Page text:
Home to the 32nd and longest-serving president of the United States, Springwood reflects much of Franklin D. Roosevelt's personality and values. FDR returned to Springwood often, drawing on his roots here to renew his spirit during times of personal and political crisis. These walls bear witness to lively and somber discussions that profoundly shaped our nation and the world.
The original house was built about 1793 and later renovated into an Italianate style villa about 1850. The Roosevelts undertook a substantial enlargement and redesign of the Springwood house, transforming it from an Italianate villa into a Colonial Revival–style mansion designed by Hoppin & Koen of New York City. The enlargement, completed in 1916, accommodated Franklin and Eleanor's growing family while creating a more formal and stylish residence that reflected FDR's political aspirations. The new design was evocative of neoclassical mansions in the Hudson Valley during the formative years of the United States of America.
The 1915 alterations resulted in extensive changes to the house interior including the raising of the central roof to create a full third floor, expansion of the entrance hall, addition of the living room and a large suite of bedrooms above, and enlargement of the service areas. The stone and stucco house has a roughly U-shaped plan of two and three stories, and today reflects a Colonial Revival style appearance.
The interior of the house, which is furnished according to its appearance c. 1941, consists of a mixture of styles reflecting the additive nature of the 1915 alteration and expansion. In general, rooms that predate 1915 retain their earlier architectural details, except the entrance hall. This room features neoclassical arched openings, wainscot, and plaster paneling dating from 1915 and an 1892 staircase with turned balusters and carved newel posts in the Romanesque Revival style. The dark-stained grained woodwork installed in 1915 matches the visual appearance of the earlier finish on the staircase. A drawing room and dining room that predate 1915 are located off the hall, and the Smoking Room in the octagon wing dates to 1887. North of the entrance hall, the 1915 north wing and earlier service wing contain a series of service rooms, including the kitchen and servant's hall. FDR's study, which opens onto the loggia, and a rope-pulled lift he used after he contracted polio are also in the 1915 north wing. A gallery framed by French doors extends south of the entrance hall, with a small room known as the Snuggery to the east, formerly the south parlor in the c.1850 tower. The gallery opens to the living room in the south wing added in 1915. This room, the largest in the house, is ornately detailed with two fireplaces surrounded by shield and rose appliques, a canvas ceiling with decorative molding, raised wood paneling finished in a dark color matching the entrance hall, and French doors that open onto the south porch. The walls are lined with built-in bookcases.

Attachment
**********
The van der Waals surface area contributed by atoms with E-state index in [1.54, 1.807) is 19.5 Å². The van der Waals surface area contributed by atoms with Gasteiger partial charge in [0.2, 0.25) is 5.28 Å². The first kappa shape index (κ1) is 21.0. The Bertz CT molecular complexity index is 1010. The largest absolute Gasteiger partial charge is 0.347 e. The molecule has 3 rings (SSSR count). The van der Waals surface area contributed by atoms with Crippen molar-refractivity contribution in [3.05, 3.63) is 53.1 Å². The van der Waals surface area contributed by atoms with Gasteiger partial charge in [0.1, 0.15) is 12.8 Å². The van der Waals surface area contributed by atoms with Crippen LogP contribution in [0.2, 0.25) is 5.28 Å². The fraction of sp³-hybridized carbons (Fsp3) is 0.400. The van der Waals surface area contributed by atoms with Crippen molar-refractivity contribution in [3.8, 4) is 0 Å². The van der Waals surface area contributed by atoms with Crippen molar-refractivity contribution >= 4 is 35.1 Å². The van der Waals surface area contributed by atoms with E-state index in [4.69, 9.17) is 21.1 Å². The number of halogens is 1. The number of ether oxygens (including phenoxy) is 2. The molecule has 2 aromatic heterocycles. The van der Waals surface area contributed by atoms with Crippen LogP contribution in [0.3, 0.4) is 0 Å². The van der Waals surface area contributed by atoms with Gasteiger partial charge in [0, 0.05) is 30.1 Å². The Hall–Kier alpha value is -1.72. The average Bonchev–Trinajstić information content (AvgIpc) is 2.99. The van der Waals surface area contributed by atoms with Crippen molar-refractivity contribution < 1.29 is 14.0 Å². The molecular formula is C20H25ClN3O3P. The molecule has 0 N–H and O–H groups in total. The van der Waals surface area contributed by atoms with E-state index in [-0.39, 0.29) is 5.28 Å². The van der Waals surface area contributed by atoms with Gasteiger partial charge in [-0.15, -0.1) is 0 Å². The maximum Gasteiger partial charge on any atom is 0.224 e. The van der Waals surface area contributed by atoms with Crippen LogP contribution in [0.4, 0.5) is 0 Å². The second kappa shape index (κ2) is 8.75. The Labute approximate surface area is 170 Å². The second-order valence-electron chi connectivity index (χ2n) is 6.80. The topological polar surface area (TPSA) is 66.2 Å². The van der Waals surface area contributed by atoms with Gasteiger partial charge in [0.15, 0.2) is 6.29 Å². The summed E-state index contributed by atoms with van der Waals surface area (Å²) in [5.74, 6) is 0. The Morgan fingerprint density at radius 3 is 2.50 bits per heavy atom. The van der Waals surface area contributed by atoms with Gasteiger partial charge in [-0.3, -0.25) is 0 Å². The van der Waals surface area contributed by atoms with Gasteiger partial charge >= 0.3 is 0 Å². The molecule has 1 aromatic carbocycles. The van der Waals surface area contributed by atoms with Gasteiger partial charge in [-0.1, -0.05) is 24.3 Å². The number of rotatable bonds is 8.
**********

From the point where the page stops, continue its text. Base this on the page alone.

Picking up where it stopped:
The upper floors of the Home are generally simply detailed with painted woodwork and papered walls. Bedrooms for Sara, Franklin and Eleanor occupy the second floor of the south wing. Five bedrooms are in the main block of the house. These include the original master bedroom for the house, where FDR was born. The second floor of the north wing contains eight servants' rooms. On the landing of the stairs to the third floor are two rooms for visiting servants. The third floor of the house contains three bedrooms, a play room, and a nursery.
Host to the president and his family, friends, cabinet members, secretaries, ambassadors, foreign government officials, and royalty for extended stays away from the White House, Springwood is full of history. It bears the unmistakable imprint of FDR's personality. It is the house where he was born, endured his early battle with polio, crafted his vision for a modern world governed by an alliance of peaceful nations, and where he returned frequently during times of national and international crises to partake of its restorative nature. It was his wish to leave the house intact to the American people. Soon after his death, the family transferred ownership to the National Park Service. The Home of Franklin D. Roosevelt National Historic Site opened to the public in 1946 and has remained in continuous operation as a museum since.